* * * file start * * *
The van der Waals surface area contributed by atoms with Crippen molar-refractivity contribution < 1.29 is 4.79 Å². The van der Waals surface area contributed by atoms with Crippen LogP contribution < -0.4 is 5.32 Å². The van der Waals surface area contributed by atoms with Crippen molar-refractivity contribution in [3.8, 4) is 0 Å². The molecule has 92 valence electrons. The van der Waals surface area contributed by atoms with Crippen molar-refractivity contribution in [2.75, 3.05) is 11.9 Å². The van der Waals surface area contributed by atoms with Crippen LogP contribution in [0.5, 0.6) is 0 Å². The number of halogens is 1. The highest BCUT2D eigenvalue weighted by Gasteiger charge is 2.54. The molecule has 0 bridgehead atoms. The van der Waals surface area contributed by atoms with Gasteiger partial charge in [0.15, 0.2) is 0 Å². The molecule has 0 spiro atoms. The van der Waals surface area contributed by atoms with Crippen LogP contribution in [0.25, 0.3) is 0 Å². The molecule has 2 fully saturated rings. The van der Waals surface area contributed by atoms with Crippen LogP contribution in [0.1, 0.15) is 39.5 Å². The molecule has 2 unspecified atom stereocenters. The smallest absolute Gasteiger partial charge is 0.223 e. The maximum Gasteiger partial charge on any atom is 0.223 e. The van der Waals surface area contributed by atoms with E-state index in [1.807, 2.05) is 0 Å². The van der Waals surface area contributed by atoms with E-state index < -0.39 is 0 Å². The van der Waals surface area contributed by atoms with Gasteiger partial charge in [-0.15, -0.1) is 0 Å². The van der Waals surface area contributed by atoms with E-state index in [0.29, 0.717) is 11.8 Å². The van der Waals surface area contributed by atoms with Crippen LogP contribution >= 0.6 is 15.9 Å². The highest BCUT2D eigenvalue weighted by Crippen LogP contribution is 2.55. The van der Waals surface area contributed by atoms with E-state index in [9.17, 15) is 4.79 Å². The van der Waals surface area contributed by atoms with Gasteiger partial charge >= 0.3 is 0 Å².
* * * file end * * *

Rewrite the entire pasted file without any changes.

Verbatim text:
The van der Waals surface area contributed by atoms with Crippen molar-refractivity contribution < 1.29 is 4.79 Å². The van der Waals surface area contributed by atoms with Crippen LogP contribution < -0.4 is 5.32 Å². The van der Waals surface area contributed by atoms with Crippen molar-refractivity contribution in [3.8, 4) is 0 Å². The molecule has 92 valence electrons. The van der Waals surface area contributed by atoms with Crippen molar-refractivity contribution in [2.75, 3.05) is 11.9 Å². The van der Waals surface area contributed by atoms with Crippen LogP contribution in [0.5, 0.6) is 0 Å². The number of halogens is 1. The highest BCUT2D eigenvalue weighted by Gasteiger charge is 2.54. The molecule has 0 bridgehead atoms. The van der Waals surface area contributed by atoms with Gasteiger partial charge in [0.15, 0.2) is 0 Å². The molecule has 0 spiro atoms. The van der Waals surface area contributed by atoms with Crippen LogP contribution in [0.25, 0.3) is 0 Å². The molecule has 2 fully saturated rings. The van der Waals surface area contributed by atoms with Crippen LogP contribution in [0.1, 0.15) is 39.5 Å². The molecule has 2 unspecified atom stereocenters. The smallest absolute Gasteiger partial charge is 0.223 e. The maximum Gasteiger partial charge on any atom is 0.223 e. The van der Waals surface area contributed by atoms with E-state index in [1.807, 2.05) is 0 Å². The van der Waals surface area contributed by atoms with E-state index < -0.39 is 0 Å². The van der Waals surface area contributed by atoms with Gasteiger partial charge in [-0.15, -0.1) is 0 Å². The van der Waals surface area contributed by atoms with E-state index in [0.29, 0.717) is 11.8 Å². The van der Waals surface area contributed by atoms with Crippen LogP contribution >= 0.6 is 15.9 Å². The highest BCUT2D eigenvalue weighted by Crippen LogP contribution is 2.55. The van der Waals surface area contributed by atoms with E-state index in [9.17, 15) is 4.79 Å². The van der Waals surface area contributed by atoms with Gasteiger partial charge >= 0.3 is 0 Å².